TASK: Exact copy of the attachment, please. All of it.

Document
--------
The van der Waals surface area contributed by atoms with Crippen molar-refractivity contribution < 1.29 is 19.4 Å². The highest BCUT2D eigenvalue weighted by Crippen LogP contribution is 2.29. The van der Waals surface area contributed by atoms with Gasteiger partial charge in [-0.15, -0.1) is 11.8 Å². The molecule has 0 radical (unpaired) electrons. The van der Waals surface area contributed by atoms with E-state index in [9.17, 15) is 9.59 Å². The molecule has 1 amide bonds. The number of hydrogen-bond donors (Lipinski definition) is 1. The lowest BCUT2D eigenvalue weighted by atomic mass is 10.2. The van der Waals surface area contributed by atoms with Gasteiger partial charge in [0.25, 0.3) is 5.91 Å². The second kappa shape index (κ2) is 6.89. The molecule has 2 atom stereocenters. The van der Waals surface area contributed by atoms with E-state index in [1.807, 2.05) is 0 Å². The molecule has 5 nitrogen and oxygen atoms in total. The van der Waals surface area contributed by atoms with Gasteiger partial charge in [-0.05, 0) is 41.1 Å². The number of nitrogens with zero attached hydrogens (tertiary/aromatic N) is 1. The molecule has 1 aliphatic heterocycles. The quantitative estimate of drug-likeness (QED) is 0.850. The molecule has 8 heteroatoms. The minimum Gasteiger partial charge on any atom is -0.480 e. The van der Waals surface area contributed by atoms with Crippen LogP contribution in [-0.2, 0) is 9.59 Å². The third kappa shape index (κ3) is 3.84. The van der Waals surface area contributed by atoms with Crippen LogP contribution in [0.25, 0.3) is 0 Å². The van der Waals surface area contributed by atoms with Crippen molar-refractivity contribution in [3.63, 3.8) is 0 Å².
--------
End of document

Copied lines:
The van der Waals surface area contributed by atoms with Crippen molar-refractivity contribution < 1.29 is 19.4 Å². The highest BCUT2D eigenvalue weighted by Crippen LogP contribution is 2.29. The van der Waals surface area contributed by atoms with Gasteiger partial charge in [-0.15, -0.1) is 11.8 Å². The molecule has 0 radical (unpaired) electrons. The van der Waals surface area contributed by atoms with E-state index in [9.17, 15) is 9.59 Å². The molecule has 1 amide bonds. The number of hydrogen-bond donors (Lipinski definition) is 1. The lowest BCUT2D eigenvalue weighted by atomic mass is 10.2. The van der Waals surface area contributed by atoms with Gasteiger partial charge in [0.25, 0.3) is 5.91 Å². The second kappa shape index (κ2) is 6.89. The molecule has 2 atom stereocenters. The van der Waals surface area contributed by atoms with E-state index in [1.807, 2.05) is 0 Å². The molecule has 5 nitrogen and oxygen atoms in total. The van der Waals surface area contributed by atoms with Gasteiger partial charge in [-0.05, 0) is 41.1 Å². The number of nitrogens with zero attached hydrogens (tertiary/aromatic N) is 1. The molecule has 1 aliphatic heterocycles. The quantitative estimate of drug-likeness (QED) is 0.850. The molecule has 8 heteroatoms. The minimum Gasteiger partial charge on any atom is -0.480 e. The van der Waals surface area contributed by atoms with Crippen LogP contribution in [-0.2, 0) is 9.59 Å². The third kappa shape index (κ3) is 3.84. The van der Waals surface area contributed by atoms with Crippen LogP contribution in [0.25, 0.3) is 0 Å². The van der Waals surface area contributed by atoms with Crippen molar-refractivity contribution in [3.63, 3.8) is 0 Å².